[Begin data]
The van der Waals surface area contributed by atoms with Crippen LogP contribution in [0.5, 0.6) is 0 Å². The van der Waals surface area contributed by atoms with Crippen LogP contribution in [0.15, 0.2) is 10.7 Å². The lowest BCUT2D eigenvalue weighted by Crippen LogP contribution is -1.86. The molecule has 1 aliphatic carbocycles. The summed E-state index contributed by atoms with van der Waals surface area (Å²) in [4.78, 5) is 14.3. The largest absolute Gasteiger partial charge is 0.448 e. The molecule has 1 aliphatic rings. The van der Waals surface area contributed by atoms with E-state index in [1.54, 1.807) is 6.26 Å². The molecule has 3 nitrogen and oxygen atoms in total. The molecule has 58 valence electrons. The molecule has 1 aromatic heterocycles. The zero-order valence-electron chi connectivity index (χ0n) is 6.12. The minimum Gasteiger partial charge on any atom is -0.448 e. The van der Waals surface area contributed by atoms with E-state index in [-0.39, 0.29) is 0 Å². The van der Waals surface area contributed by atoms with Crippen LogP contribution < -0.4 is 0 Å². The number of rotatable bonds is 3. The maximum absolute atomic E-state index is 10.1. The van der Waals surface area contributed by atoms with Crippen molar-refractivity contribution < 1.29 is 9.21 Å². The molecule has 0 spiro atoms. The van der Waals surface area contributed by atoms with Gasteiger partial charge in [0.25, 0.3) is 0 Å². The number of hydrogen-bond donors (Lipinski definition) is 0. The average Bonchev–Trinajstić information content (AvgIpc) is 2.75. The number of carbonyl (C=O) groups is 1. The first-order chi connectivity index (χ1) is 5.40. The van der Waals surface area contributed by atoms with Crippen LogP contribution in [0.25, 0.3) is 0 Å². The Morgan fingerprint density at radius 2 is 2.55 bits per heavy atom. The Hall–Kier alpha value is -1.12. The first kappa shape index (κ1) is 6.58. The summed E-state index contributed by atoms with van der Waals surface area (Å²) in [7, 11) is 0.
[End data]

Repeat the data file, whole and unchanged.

The van der Waals surface area contributed by atoms with Crippen LogP contribution in [0.5, 0.6) is 0 Å². The van der Waals surface area contributed by atoms with Crippen LogP contribution in [0.15, 0.2) is 10.7 Å². The lowest BCUT2D eigenvalue weighted by Crippen LogP contribution is -1.86. The molecule has 1 aliphatic carbocycles. The summed E-state index contributed by atoms with van der Waals surface area (Å²) in [4.78, 5) is 14.3. The largest absolute Gasteiger partial charge is 0.448 e. The molecule has 1 aliphatic rings. The van der Waals surface area contributed by atoms with E-state index in [1.54, 1.807) is 6.26 Å². The molecule has 3 nitrogen and oxygen atoms in total. The molecule has 58 valence electrons. The molecule has 1 aromatic heterocycles. The zero-order valence-electron chi connectivity index (χ0n) is 6.12. The minimum Gasteiger partial charge on any atom is -0.448 e. The van der Waals surface area contributed by atoms with E-state index in [-0.39, 0.29) is 0 Å². The van der Waals surface area contributed by atoms with Crippen LogP contribution < -0.4 is 0 Å². The number of rotatable bonds is 3. The maximum absolute atomic E-state index is 10.1. The van der Waals surface area contributed by atoms with Crippen molar-refractivity contribution < 1.29 is 9.21 Å². The molecule has 0 spiro atoms. The van der Waals surface area contributed by atoms with Gasteiger partial charge in [0.25, 0.3) is 0 Å². The number of hydrogen-bond donors (Lipinski definition) is 0. The average Bonchev–Trinajstić information content (AvgIpc) is 2.75. The number of carbonyl (C=O) groups is 1. The first-order chi connectivity index (χ1) is 5.40. The van der Waals surface area contributed by atoms with Crippen LogP contribution in [0.25, 0.3) is 0 Å². The Morgan fingerprint density at radius 2 is 2.55 bits per heavy atom. The Hall–Kier alpha value is -1.12. The first kappa shape index (κ1) is 6.58. The summed E-state index contributed by atoms with van der Waals surface area (Å²) in [7, 11) is 0.